Devi Prasad, 'War is a Crime Against Humanity: the Story of War Resisters' International'

IssueNovember 2005
Review by Michael Randle

Devi Prasad's history of War Resisters' International covers the first fifty-plus years of its existence from 1921 to 1973-4.

Based on the records of statements from its Council and Executive and the proceedings and resolutions of its International Triennial Conferences and Study conferences, the book traces its development from an essentially anti-militarist and anti-conscription organisation to one with the broader agenda of promoting nonviolent direct action on a range of issues, though with the anti-militarist commitment still at its core. Devi, first as General Secretary from 1962 to 1972 and subsequently as Chair, played a key role in this development.

From its inception, WRI committed itself not only to opposing all war as a “crime against humanity”, but also to working for the removal of its causes. However, it laid particular stress on opposing conscription. Its Manifesto Against Conscription, launched in 1926, was signed by sixty eminent personalities including Mahatma Gandhi, Rabindranath Tagore, Toyohiko Kagawa, Romain Rolland, H G Wells, Bertrand Russell, George Lansbury, Martin Buber and Albert Einstein.

In the 1930s, in the face of the fascist and Nazi aggression and the war in Spain, some of the movement's most prominent figures, including Russell, Einstein and Fenner Brockway (Chairman from 1926 to 1934) decided reluctantly that they could no longer take an absolute pacifist stance. WRI continued to do so, though the difficulties this posed for its leadership is evident in the statements and debates of the time.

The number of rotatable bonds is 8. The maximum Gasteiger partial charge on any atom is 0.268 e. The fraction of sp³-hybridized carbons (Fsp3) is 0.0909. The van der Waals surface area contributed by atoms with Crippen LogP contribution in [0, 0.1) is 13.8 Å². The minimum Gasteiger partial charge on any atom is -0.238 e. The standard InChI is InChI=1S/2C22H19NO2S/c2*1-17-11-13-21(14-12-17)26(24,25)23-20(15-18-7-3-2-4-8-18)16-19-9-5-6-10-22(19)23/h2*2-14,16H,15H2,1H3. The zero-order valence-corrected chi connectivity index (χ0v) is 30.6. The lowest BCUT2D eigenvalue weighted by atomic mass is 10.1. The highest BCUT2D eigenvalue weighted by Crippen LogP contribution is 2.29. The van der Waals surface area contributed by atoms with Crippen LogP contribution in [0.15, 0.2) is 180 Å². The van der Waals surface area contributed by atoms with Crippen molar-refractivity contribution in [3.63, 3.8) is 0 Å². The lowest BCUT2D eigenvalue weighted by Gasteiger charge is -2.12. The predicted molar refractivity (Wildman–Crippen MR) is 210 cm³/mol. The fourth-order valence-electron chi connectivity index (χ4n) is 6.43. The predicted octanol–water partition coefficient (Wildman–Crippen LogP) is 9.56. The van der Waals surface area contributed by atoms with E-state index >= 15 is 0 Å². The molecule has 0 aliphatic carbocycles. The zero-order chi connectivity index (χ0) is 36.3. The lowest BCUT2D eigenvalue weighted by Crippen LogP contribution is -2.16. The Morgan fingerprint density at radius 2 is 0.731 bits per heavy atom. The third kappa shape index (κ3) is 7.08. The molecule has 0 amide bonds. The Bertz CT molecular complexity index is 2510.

However, the charge sometimes levelled at the pacifist movement that it supported a policy of appeasement to the fascist powers is refuted by the records, at least as far as WRI itself is concerned. It warned against the dangers of fascism from its emergence in the 1920s, and denounced fascist and Nazi aggression throughout the 1930s when the policy of appeasement was in full swing. Council Member Reginald Reynolds, for example, at the Triennial Conference in 1934, was scathing in his comments about a proposal by Bishop Barnes in Britain that some former German colonies should be handed back to the German government. The people living in these colonies, he said, were not so much property to be disposed of, and those who had endured British Imperialism “should not be handed over like chattels to Nazi imperialism”.

In the post-war period, the World Pacifist Conference in India in 1950 marked an important moment in the post-war recovery of morale and dynamism in the pacifist movement and the rise within it of a distinctively Gandhian/nonviolent actionist wing. Gandhi himself called for the conference shortly before his death in January 1948 and had planned to attend it.

The 1960s and 1970s saw a peak of the use of nonviolent action in many parts of the world, notably in relation to nuclear weapons, the war in Vietnam, and the US Civil Rights movement. The WRI and its sections were closely associated with many of these campaigns. In relation to Vietnam, the US Section, War Resisters League, pioneered civil disobedience in opposition to the war, notably in the form of draft card burning. Daniel Ellesberg took his decision to release the Pentagon Papers exposing the duplicity of successive US administrations over Vietnam, as a direct result of attending the WRI conference in Haverford in 1969.

WRI was no less critical of aggressive Soviet policies. When the Soviet and other Warsaw Pact forces invaded Czechoslovakia in August 1968, it organised simultaneous international demonstrations in Moscow, Budapest, Sofia and Warsaw. However there were also divisions within WRI over attitudes to the Soviet Union, though Devi no more than hints at these.

The work and achievements of WRI are not sufficiently well known even on the Left, much less in the general population. Devi's book should help to remedy this, and to give today's peace activists and war resisters a deeper understanding of the history and traditions of the movement.

Topics: War and peace
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